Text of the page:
Austin Thaxton, Religious Studies and Russian Studies double major, presented, "From the Temple of God to the Temple of the Proletariat: Iconography and the Soviet Aesthetic." His paper was the product of his study abroad in Russia during the summer of 2017, combining his interest in Russian and religious history, and was developed through an independent study course with Prof. Lee Johnson in the Department of Philosophy and Religious Studies.
Katie Chandler, Philosophy major, summarized her paper on Existentialism and the possibility of romantic love. Simone De Beauvior maintained that romantic love is possible, while Jean-Paul Sartre argued otherwise. Chandler takes Sartre's side, concluding that de Beauvior's view was inconsistent with the existentialist notion of radical freedom. The paper has been published in ECU's Journal for Undergraduate Research:
The Lookout, Fall 2017
Senior philosophy major Emma McDonald presented "A Criticism of Socrates' Account of Death as Nothingness and Its Application to Manipulative Death Narratives," at UNC's Undergraduate Classics Conference.
Senior philosophy major Ethan Gaskins presented his paper, "Refuting Socrates' Theory of Recollection," at this year's UNC Undergraduate Classics Conference.
Doctor John Collins with Philosophy students Emma McDonald, Ethan Gaskins and Jameson Doub at the UNC Classics Conference in Chapel Hill.
December 2017 graduate Alex Nolte spoke at a meeting of the North Carolina Philosophical Society, at Winthrop University in Rock Hill, South Carolina on March 23-24. Her paper was entitled: "An Evidentialist Defense of Reasonable Religious Disagreement."
Senior philosophy major Katie Chandler published her paper, "An Analysis of Existentialism and the Possibility of Romantic Love," in ECU's Journal for Undergraduate Research:
The Lookout, Fall 2017
pp. 81-92 (virtual p. 86).
Senior philosophy major Shayan Nik Akhtar published his senior honors thesis in
Apeiron: Student Journal of Philosophy
Volume 9: "The Privation Theory of Moral Evil and Hick's Soul-Making Theodicy."
Find out Why:
Philosophy is a Great Major
Philosophy is a great degree to help you get your first job. It's a fabulous degree to help you get your second, fifth, and eighth.
Most college graduates change their careers many times. But philosophy doesn't teach you one specific skill-it teaches you how to learn, how to think critically, and how to choose and flourish in whatever career you want. And if you are up for it, philosophy is an excellent double major. You don't need to do just philosophy; philosophy works with everything. Philosophy is economic stability. Philosophy is freedom.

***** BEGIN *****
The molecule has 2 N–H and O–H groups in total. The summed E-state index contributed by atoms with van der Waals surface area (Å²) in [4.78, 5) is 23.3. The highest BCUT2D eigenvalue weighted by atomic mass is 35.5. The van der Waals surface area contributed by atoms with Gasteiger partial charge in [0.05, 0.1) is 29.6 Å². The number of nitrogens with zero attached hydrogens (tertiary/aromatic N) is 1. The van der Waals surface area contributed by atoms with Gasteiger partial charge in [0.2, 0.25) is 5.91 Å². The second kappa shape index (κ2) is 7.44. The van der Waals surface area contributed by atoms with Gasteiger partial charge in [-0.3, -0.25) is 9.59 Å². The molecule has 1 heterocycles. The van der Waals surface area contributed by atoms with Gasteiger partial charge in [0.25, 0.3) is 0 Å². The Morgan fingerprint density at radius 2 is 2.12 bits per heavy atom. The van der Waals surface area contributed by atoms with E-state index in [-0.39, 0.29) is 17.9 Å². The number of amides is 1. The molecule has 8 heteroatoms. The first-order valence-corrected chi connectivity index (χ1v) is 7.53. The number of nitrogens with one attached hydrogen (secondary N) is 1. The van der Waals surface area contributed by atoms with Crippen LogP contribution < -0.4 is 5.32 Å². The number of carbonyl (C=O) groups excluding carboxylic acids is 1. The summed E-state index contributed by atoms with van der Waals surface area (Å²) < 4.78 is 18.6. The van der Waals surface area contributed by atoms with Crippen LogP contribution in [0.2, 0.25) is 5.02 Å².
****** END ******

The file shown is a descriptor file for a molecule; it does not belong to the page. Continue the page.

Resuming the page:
How many millions of dollars did this former philosophy student recently donate to his old department?
"Philosophy," he said, "has made a huge difference both to my life outside business, in terms of adding a great degree of richness and knowledge, and to the actual decisions I've made in investing."
Reisman says that when it comes to complex issues, the abstract and systematic thinking he developed in his philosophy courses helped him make important decisions. "A lot of what we do here at NASA is deciding which new ideas should be [carried forward]," he explains, "and there are all kinds of questions we have to consider. If you choose the wrong thing, the government loses tens of billions of dollars in investment.
"A philosophy major will prepare you for so many aspects of life, not just work, but issues of life and death-if you do it right," he says. "
What I would say is get the philosophy degree for your life."
The Philosophy program's new pre-law concentration allows students interested in attending law school to take classes that will provide the reasoning, analytic skills and moral grounding necessary to succeed there.
Classes in the pre-law curriculum include
Philosophy of Law, Introduction to Logic, Social and Political Philosophy, and
Ethics. These classes provide students with early exposure to the concepts and principles commonly taught in law school, and the skills vital to the successful practice of law. Students interested in careers as defense attorneys, prosecutors, judges, or other law-related fields would benefit greatly from this concentration in philosophy.
For more information, contact the Department of Philosophy and Religious Studies at firstname.lastname@example.org or 252-328-6112 (John Collins, philosophy program director).
Joseph G. Wolyniak
BA in Philosophy, 2004
Episcopal Chaplain, Princeton University
Wolyniak comes to the Diocese of New Jersey after serving as Missioner for Discipleship & Theological Education in the Episcopal Diocese of Colorado, where he worked in the Office of Faith Formation in support of campus ministries at several colleges and universities across the state. He was ordained to the transitional diaconate and completed his Doctorate of Philosophy in Theology from the University of Oxford in June, 2016.
Wolyniak has served in multiple chaplaincy settings, including working with undergraduates and seminarians at Duke University Chapel, graduate students and fellows at Saint John's College Chapel-Oxford, and a variety of students and staff at the multi-campus outreach of Raleigh Episcopal Campus Ministry.
Billy Atwell has been appointed Chief Communications Officer for the Arlington, Virginia Diocese by Arlington Bishop Michael F. Burbidge effective Aug. 1, 2017. He will report directly to the Office of the Bishop, serve as the diocesan spokesperson, and directly oversee the Office of Communications, the Arlington Catholic Herald, media relations, publications, and digital and social media.
Since 2014, Atwell has served as Director of Communications for the Diocese of Raleigh. Prior to that, he was Director of Communications for the Diocese of Venice, Fla., and also held positions in digital communications, program management and public policy in the Washington, D.C., area.